Boyd Gaming executives upbeat after strong quarterly results

A view of the hotel tower at the Aliante Casino Hotel and Spa. The North Las Vegas resort is owned by Boyd Gaming.

If its first quarter earnings were any indication, Boyd Gaming Corp. is well on its way back from the economic downturn seen in the casino industry due to the coronavirus pandemic.

In a news release detailing the Las Vegas-based company’s financial results for the 90 days from the beginning of the year through March 31, Boyd showed earnings of $753.3 million, an 11% increase from the same period in 2020. 

More important, the earning were just 9% lower from 2019 — when business was up-and-running at full capacity a year before the outset of the pandemic.

“As vaccinations continue to roll out, customers are clearly becoming more comfortable resuming their pre-pandemic activities, including regular visits to our properties,” said Keith Smith, Boyd’s CEO during an earnings call on Tuesday.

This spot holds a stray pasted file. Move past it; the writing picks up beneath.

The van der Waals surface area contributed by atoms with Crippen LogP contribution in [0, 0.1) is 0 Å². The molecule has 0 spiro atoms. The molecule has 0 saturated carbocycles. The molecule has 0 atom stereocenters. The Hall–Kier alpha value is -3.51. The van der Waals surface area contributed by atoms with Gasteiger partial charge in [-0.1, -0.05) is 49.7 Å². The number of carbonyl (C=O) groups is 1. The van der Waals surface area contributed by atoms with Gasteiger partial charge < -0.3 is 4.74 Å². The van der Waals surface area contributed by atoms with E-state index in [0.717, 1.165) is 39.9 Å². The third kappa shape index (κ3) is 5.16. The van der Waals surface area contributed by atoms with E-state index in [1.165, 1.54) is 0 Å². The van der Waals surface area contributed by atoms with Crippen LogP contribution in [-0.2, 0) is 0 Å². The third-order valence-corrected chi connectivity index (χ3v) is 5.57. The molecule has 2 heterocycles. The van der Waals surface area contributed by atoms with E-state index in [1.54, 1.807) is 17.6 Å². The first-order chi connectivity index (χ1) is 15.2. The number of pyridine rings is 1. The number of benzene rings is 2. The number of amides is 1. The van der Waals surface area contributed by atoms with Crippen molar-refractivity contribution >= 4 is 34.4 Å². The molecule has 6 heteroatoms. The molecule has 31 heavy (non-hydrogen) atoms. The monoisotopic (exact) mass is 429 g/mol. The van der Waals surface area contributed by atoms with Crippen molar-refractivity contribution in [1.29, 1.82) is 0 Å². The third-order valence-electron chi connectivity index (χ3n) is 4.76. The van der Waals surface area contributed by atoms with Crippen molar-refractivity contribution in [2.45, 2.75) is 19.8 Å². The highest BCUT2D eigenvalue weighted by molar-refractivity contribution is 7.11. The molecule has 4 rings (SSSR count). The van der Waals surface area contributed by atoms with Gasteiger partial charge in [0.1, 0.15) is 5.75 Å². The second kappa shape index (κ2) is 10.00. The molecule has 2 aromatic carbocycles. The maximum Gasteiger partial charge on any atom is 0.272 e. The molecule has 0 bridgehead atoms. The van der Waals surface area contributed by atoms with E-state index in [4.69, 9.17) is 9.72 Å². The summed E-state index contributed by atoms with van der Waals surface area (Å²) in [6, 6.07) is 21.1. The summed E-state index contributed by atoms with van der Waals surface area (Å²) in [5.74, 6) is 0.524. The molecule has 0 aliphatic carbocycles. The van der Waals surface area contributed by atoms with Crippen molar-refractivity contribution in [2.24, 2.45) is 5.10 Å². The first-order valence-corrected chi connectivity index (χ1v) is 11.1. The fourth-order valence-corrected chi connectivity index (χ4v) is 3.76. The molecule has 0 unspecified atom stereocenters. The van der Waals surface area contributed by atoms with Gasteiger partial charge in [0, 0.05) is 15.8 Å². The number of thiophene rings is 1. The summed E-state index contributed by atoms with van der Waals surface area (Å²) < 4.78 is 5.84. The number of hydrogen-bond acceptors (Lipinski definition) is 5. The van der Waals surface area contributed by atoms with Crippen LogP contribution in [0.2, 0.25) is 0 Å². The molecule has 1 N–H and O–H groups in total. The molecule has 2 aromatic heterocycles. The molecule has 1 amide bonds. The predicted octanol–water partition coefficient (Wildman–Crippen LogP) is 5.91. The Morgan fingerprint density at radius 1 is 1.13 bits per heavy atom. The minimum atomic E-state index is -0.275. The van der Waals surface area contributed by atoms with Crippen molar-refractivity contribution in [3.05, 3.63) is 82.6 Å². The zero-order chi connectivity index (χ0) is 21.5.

Smith said the strong spring showing for the company — which owns 28 gaming properties in 10 states, including 10 in the Las Vegas Valley — helped lead to a first quarter posting of $292.6 million in EBITDAR (earnings before interest, taxes, depreciation, amortization and restructuring or rent costs), a new company record.

EBITDAR figures are sometimes used by companies as an alternative to measure financial performance.  

Smith said daily rated play — a measure of gamblers with a company loyalty account on the company’s BConnected system — at Boyd casinos increased 18% from February to March. That included a 25% increase in the company’s 65-and-up rated customer segment, Smith said.

A Boyd spokesman said there is no timeframe available yet on when the company might open its two Las Vegas properties — Eastside Cannery and Main Street Station, a favorite for visitors from Hawaii — that remain closed.

The spokesman said the timeframe to open Main Street, located in downtown Las Vegas, will hinge on travel patterns between Las Vegas and Hawaii.